How do you develop yourself?

I practice a lot; I spend more time perfecting my art, just like a footballer. I acquire training whenever I have the opportunity. I read a lot of journals, articles, and columns that are directly or indirectly related to fashion designing.
Sometimes I search the Internet for trending wears, just to stay abreast of recent trends. I gain a lot by doing this. And as they say, no man is an island. Therefore, I consult my colleagues who have been in the industry for several years; I share ideas with them. I do everything possible to improve my skills daily.

How do you get your customers?

I get them mostly through referrals. Most times I receive random calls and I hear things like ‘this person said you made his/ her top, I would like you to make something similar or better.’ That is how I get most of my customers. I dress smart too. People don’t just appreciate it, they demand for it too. Friends and family are there too. If you produce quality designs, getting customers will not be a problem. Meeting their demands is the issue.

What are your present challenges and what keeps you going despite these challenges?

The number one challenge is electricity. The non-availability of constant supply of light causes increases in the cost of production. Access to capital is another interesting issue. Most people advise entrepreneurs to start small but at some point, you just have to take it to the next level.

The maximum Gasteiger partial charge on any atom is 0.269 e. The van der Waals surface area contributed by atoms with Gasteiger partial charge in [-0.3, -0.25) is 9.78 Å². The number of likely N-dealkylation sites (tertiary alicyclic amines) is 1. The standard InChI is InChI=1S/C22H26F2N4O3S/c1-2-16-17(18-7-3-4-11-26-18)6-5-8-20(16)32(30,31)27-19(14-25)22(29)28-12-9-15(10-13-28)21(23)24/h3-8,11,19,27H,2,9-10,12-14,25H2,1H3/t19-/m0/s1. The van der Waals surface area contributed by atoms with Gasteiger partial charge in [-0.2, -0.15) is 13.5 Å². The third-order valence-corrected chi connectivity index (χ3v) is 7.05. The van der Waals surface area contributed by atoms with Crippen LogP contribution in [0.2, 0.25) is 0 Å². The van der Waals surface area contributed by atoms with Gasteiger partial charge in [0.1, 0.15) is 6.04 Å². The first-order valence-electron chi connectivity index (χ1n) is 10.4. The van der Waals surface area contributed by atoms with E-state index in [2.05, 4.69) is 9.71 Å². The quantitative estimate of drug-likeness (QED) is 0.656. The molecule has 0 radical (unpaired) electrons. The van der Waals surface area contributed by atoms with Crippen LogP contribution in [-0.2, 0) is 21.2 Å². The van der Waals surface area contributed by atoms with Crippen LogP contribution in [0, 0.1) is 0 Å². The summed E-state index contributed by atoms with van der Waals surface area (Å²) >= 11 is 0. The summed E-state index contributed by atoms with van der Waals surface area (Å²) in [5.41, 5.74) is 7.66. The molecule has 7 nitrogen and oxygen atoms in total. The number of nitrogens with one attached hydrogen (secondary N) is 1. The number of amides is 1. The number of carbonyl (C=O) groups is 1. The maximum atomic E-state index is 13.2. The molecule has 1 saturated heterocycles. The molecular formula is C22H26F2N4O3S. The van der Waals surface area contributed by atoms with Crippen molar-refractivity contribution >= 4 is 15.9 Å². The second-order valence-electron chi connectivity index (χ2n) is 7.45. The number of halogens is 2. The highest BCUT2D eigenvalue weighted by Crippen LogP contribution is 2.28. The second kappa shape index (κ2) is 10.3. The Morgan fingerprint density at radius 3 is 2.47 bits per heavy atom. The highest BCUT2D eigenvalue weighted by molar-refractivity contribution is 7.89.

There is no access to loans and to make matters worse, we don’t have enabling environment to make business thrive. This affects our optimal performance. If most of these things are in place, business output will be better than what it is now.
Passion for designing clothes keeps me going. Based on the experiences I had, I discovered that crisis has a way of bringing out the best in people. There is a quote which says “Every dream will be challenged.” This quote and others have burned in me a fire to excel in life against all odds.
No goal ever comes effortlessly, without delays hurdles or problems. I had to go through some pains before achieving any meaningful result. Then, the pace or change for entrepreneurs is rapidly accelerating. I want to be part of it.

Where do you see your business in 10 years?

I am taking the business one step at a time. Hopefully, it’s going to be big; probably bigger than what I have always imagined but I don’t want to be carried away. Right now, I suffer from the illusion that every product of my imagination is not only possible but on the course of becoming real.
To be modest, I will say in ten years; I want to have more employees and increased number of quality clothing to satisfy the growing demand and have my product in every store and household.

What are the things an intending entrepreneur should know before starting a business?

If they have an idea, they should start today. There is no better time than now to get going because everything started as nothing. They should ensure that they are engaged in a business they love and do it better than everyone else.
They have to do a self-search by asking a few honest questions. Am I passionate about what I want to start? Do I have an in-depth knowledge about the business? If yes, take the risk. They need to be humble, patient and always believe in God. (PUNCH NG)